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  • Writer's pictureSylvain Lupari

CHRIS FRANKE: Pacific Coast Highway (1991)

Updated: May 10, 2020

Pay yourself a treat if you are into New Age. Because it's a good album for those who love New Age

1 Black Garden View 4:53

2 Mountain Heights 3:27

3 Lontano Mystery 5:07

4 Big Sur Romance 2:20

5 Driving Into Blue 3:05

6 Purple Waves 5:10

7 Malibu Avenue 4:25

8 Cinnamon City Cliff 3:28

9 Wheels On Beach Park 4:51

10 Sunset Destination 1:33

11 Crystal Tree 4:32

12 Electric Becomes Eclectic 3:41

Private Music ‎– 01005 82094 2

(CD 46:30) (V.F.)

(New Age, cinema, Esay Listening)

Finally, a first chronicle on Chris Franke's music on SynthSequences. As much in its Blog edition as the current edition. And why was it so long? Well, I would say that Chris' works, except for Klemania, are of a simplicity which is light years from what the brilliant engineer and percussionist used to be associated with. We're almost talking about New Age here, in fact it's New Age! And it's good to put things in context. For many, his departure from Tangerine Dream coincided with the more commercial vision of its music, such as created in the albums Optical Race, Lily on the Beach and Melrose. Well, these people, it was my case, received a whole shower of cold water when the reality of PACIFIC COAST HIGHWAY caught up with us. This resolutely commercial album was a bitter disappointment for those who hoped for something more solid and electronic, of the Klemania genre which will appear 2 years later. And unlike an album of the genre of Le Parc, which has disappointed at its released, PACIFIC COAST HIGHWAY doesn't have these ingredients that hooked us each time we listen it, without really understanding why we didn't like it at the beginning. A disappointing album which somewhat undoes this perception of marketing of the Tangerine Dream universe by Edgar Froese. Because if we can give one thing to this first solo album of Chris Franke, it's that never TD nor Edgar will have give an album as commercial as this PACIFIC COAST HIGHWAY to the American media, nor to these people of commercial radio. Unlike this album which made the morning delights of the inhabitants of Los Angeles.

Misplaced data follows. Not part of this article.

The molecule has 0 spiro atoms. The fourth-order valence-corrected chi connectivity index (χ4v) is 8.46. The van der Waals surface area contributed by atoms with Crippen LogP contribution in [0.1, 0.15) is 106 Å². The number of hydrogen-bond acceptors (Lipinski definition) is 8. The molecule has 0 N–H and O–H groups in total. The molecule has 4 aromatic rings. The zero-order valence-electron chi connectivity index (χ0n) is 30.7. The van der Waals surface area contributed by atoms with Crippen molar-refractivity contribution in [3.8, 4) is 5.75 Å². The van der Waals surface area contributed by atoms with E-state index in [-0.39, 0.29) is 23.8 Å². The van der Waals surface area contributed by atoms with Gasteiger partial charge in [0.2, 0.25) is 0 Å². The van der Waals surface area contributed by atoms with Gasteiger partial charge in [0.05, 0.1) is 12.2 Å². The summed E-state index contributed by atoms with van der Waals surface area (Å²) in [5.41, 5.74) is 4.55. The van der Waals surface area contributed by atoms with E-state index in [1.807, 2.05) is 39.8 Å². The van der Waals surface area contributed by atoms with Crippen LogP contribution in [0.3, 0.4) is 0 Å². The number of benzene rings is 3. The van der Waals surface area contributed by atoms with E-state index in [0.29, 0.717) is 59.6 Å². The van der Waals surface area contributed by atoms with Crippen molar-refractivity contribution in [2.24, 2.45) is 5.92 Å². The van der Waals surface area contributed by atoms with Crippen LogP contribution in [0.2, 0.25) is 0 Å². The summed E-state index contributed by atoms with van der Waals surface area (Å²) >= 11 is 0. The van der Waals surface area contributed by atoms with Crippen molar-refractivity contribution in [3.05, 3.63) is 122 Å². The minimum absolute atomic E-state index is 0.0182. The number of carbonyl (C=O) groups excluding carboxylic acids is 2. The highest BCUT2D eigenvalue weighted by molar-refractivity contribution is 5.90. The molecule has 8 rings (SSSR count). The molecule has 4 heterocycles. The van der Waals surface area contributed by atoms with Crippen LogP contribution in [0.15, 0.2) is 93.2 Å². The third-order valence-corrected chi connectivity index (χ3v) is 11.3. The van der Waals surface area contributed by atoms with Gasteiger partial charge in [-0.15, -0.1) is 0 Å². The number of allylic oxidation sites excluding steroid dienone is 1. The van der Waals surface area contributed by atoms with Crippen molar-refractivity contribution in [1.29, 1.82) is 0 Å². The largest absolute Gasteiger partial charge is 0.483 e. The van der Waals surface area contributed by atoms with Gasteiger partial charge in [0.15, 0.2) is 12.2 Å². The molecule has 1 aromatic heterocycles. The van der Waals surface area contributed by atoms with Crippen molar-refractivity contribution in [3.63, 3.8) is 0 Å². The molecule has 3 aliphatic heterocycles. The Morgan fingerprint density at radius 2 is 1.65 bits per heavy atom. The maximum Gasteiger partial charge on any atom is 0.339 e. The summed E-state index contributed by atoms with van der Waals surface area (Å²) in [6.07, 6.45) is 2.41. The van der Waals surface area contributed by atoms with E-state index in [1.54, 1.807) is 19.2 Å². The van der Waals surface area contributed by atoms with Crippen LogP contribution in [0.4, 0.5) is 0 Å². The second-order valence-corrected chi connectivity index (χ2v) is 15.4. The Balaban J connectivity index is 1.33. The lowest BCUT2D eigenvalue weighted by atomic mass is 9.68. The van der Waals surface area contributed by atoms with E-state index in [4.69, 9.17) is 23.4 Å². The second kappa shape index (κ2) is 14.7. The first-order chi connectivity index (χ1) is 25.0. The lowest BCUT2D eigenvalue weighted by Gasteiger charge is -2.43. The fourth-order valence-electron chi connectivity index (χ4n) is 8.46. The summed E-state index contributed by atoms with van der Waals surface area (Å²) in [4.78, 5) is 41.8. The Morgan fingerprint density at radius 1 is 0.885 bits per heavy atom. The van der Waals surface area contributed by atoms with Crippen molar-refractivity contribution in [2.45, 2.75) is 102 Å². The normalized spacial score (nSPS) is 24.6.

It's with an acoustic guitar, at the very least it sounds as such, that Black Garden View opens the new beginnings in composition of the new Chris Franke's album. These chords dance to a sympathetic synth shade while drifting towards more electronic tones to finally drift in this place where the rhythm no longer exists, even for these harmonious ballads. This melody lost in the pandemonium of rhythms in powder is torn with its forms and in various instrumentations with a slight hint of intensity at the end of its breath. At the time, and at this point in the album, I remember saying to myself; the best is coming. Although this long series of short titles started to scare me. I believed it with these guitar riffs and the falling arpeggios of Mountain Heights which brought me to the edge of Song of the Whale, Part One: From Dawn ... that we find in Underwater Sunlight. But no!